lr-notebook philosophy & features



I've used the following as research notebooks:

  1. traditional pen & paper notebook (July 2005–Aug 2005)
    • pros: nice to sketch things on real paper.
    • cons: writing sufficient detail is slow & tedious, resulting in daisy-chained entries "did same as yesterday (see pg 23), except changed x". single irreplaceable copy is hard to share, impossible to search.
  2. group-wide mediawiki instance: 1 user account per lab member (Aug 2005)
    • pros: everyone's work in one place
    • cons: hard to enforce organization, lacks portability, scales poorly over time
  3. institute-wide wikifarm: unlimited mediawiki instances per lab member (Mar 2006–Jul 2012)
    • pros: more similar to individual paper notebooks, more portable.
    • cons: poor group-wide indexing, search. collaboration is still hard.
  4. per-project git repo of flat files + markdown templates, with per-user branches (Sept 2012–Jan 2015)
    • pros: benefits of git version control: diffs, lots of git(hub) integrations available.
    • cons: basically a step backwards in terms of default readability. similar cons to 2 & 3. any group-wide indexing requires constant burdensome merging.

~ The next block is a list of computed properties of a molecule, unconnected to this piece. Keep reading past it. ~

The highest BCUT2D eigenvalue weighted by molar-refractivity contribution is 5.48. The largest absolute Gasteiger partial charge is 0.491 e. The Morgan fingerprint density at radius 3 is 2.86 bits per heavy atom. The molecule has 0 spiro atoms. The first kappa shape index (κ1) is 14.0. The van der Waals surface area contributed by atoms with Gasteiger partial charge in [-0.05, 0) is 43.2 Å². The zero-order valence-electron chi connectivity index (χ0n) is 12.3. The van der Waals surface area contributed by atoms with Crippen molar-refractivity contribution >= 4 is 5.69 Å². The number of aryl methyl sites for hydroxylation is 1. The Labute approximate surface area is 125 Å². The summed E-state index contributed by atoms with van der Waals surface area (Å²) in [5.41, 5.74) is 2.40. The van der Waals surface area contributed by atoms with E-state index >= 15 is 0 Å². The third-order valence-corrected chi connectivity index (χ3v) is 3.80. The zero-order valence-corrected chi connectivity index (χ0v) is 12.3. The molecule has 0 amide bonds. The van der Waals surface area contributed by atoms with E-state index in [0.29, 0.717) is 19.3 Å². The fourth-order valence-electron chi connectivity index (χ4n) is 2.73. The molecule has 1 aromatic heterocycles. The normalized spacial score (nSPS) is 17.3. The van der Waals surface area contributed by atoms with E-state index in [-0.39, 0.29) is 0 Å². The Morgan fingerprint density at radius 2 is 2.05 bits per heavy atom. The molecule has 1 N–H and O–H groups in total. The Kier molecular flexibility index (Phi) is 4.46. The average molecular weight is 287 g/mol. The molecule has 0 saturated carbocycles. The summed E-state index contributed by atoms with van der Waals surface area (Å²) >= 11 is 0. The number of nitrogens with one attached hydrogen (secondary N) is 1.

Next iteration: lr-notebook

  1. per-user Lektor project, synced to cloud storage.
    • pros: Combined benefits of per-user notebooks with automatic per-project indexing, and cloud-based storage & version control. Editing can be done via native apps, or via browser using Lektor's cms-like admin interface. Lektor server provides API access to filesystem (!) so we can now build html views of all our content, and have in-page buttons that create/edit/delete files, etc.
    • cons: TBD

So far the following is working:

Automatic indexing of daily subfolders Monthly 2-column text & thumbnail view Per-subfolder indexing of days

Not working yet: